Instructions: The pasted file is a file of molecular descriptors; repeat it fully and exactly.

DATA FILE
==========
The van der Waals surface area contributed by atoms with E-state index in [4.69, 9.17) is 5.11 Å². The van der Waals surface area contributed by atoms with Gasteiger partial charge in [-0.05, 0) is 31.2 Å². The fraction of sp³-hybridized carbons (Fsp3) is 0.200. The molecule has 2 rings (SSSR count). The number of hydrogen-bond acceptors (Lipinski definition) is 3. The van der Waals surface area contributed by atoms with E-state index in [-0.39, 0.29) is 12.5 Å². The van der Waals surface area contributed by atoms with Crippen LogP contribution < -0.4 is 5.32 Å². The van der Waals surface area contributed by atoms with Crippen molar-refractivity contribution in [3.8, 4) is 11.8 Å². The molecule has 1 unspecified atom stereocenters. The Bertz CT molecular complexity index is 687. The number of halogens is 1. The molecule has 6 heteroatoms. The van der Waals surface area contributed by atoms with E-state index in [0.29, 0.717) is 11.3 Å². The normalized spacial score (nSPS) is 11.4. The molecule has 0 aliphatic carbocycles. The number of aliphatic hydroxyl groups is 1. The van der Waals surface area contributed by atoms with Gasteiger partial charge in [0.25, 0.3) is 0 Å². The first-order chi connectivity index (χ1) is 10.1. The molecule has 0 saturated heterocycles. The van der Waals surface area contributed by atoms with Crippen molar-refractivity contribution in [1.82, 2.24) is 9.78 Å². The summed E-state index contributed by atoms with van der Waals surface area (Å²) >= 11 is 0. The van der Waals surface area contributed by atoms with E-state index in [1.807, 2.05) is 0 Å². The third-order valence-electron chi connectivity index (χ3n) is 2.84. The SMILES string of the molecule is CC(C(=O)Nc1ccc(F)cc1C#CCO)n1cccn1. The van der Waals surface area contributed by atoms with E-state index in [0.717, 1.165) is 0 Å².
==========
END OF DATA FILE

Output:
The van der Waals surface area contributed by atoms with E-state index in [4.69, 9.17) is 5.11 Å². The van der Waals surface area contributed by atoms with Gasteiger partial charge in [-0.05, 0) is 31.2 Å². The fraction of sp³-hybridized carbons (Fsp3) is 0.200. The molecule has 2 rings (SSSR count). The number of hydrogen-bond acceptors (Lipinski definition) is 3. The van der Waals surface area contributed by atoms with E-state index in [-0.39, 0.29) is 12.5 Å². The van der Waals surface area contributed by atoms with Crippen LogP contribution < -0.4 is 5.32 Å². The van der Waals surface area contributed by atoms with Crippen molar-refractivity contribution in [3.8, 4) is 11.8 Å². The molecule has 1 unspecified atom stereocenters. The Bertz CT molecular complexity index is 687. The number of halogens is 1. The molecule has 6 heteroatoms. The van der Waals surface area contributed by atoms with E-state index in [0.29, 0.717) is 11.3 Å². The normalized spacial score (nSPS) is 11.4. The molecule has 0 aliphatic carbocycles. The number of aliphatic hydroxyl groups is 1. The van der Waals surface area contributed by atoms with Gasteiger partial charge in [0.25, 0.3) is 0 Å². The first-order chi connectivity index (χ1) is 10.1. The molecule has 0 saturated heterocycles. The van der Waals surface area contributed by atoms with Crippen molar-refractivity contribution in [1.82, 2.24) is 9.78 Å². The summed E-state index contributed by atoms with van der Waals surface area (Å²) >= 11 is 0. The van der Waals surface area contributed by atoms with E-state index in [1.807, 2.05) is 0 Å². The third-order valence-electron chi connectivity index (χ3n) is 2.84. The SMILES string of the molecule is CC(C(=O)Nc1ccc(F)cc1C#CCO)n1cccn1. The van der Waals surface area contributed by atoms with E-state index in [0.717, 1.165) is 0 Å².